Jane writes: ‘Some worry is good for us as being aware of risks makes us cautious and helps to keep us safe. But when worrying prevents us from taking any action at all we can feel powerless and defenceless – not a good place to be.
Maybe you worry about relationships at work, whether you’re performing well enough, how to balance several roles, or what the boss thinks of you. Working out what to do in these circumstances could make the difference between keeping safe or losing your job. Perhaps you need time to think. Who could help you to find that time and use it wisely? Think about it…’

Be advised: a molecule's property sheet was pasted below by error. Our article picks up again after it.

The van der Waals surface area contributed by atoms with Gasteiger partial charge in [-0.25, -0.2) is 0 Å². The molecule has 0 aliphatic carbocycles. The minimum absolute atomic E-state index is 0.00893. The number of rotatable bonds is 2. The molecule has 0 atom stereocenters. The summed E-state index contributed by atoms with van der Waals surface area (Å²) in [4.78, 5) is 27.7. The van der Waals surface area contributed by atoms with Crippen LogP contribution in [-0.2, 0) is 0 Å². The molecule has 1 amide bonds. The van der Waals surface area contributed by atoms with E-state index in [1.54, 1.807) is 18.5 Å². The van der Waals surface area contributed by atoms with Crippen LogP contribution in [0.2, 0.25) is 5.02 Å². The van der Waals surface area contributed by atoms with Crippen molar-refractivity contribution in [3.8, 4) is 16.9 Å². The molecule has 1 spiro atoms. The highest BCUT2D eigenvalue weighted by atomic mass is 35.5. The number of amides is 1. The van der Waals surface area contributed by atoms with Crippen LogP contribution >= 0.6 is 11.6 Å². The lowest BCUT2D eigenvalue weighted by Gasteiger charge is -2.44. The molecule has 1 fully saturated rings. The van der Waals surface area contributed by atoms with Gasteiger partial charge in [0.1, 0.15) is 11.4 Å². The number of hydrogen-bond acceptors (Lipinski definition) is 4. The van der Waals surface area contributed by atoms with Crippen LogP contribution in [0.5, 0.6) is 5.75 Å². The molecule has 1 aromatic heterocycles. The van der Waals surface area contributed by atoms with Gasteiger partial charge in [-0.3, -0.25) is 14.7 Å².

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High intelligence and worry both correlate with brain activity measured by the depletion of the nutrient choline in the subcortical white matter of the brain. According to the researchers, this suggests that intelligence may have co-evolved with worry in humans.